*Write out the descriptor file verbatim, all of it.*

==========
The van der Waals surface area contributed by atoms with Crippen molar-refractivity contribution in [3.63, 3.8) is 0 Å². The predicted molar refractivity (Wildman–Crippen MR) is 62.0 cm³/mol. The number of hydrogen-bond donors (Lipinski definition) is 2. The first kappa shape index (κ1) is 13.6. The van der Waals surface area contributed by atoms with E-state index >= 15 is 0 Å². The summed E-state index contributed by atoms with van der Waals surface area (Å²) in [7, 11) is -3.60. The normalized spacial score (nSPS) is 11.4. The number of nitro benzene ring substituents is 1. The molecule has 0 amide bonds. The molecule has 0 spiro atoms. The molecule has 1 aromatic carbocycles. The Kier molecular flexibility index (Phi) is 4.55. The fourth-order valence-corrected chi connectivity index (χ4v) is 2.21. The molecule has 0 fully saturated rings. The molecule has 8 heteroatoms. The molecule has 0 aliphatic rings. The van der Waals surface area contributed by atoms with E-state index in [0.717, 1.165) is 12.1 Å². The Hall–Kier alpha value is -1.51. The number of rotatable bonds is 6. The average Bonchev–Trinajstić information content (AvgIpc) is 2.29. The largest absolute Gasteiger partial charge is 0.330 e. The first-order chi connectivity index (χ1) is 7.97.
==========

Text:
The van der Waals surface area contributed by atoms with Crippen molar-refractivity contribution in [3.63, 3.8) is 0 Å². The predicted molar refractivity (Wildman–Crippen MR) is 62.0 cm³/mol. The number of hydrogen-bond donors (Lipinski definition) is 2. The first kappa shape index (κ1) is 13.6. The van der Waals surface area contributed by atoms with E-state index >= 15 is 0 Å². The summed E-state index contributed by atoms with van der Waals surface area (Å²) in [7, 11) is -3.60. The normalized spacial score (nSPS) is 11.4. The number of nitro benzene ring substituents is 1. The molecule has 0 amide bonds. The molecule has 0 spiro atoms. The molecule has 1 aromatic carbocycles. The Kier molecular flexibility index (Phi) is 4.55. The fourth-order valence-corrected chi connectivity index (χ4v) is 2.21. The molecule has 0 fully saturated rings. The molecule has 8 heteroatoms. The molecule has 0 aliphatic rings. The van der Waals surface area contributed by atoms with E-state index in [0.717, 1.165) is 12.1 Å². The Hall–Kier alpha value is -1.51. The number of rotatable bonds is 6. The average Bonchev–Trinajstić information content (AvgIpc) is 2.29. The largest absolute Gasteiger partial charge is 0.330 e. The first-order chi connectivity index (χ1) is 7.97.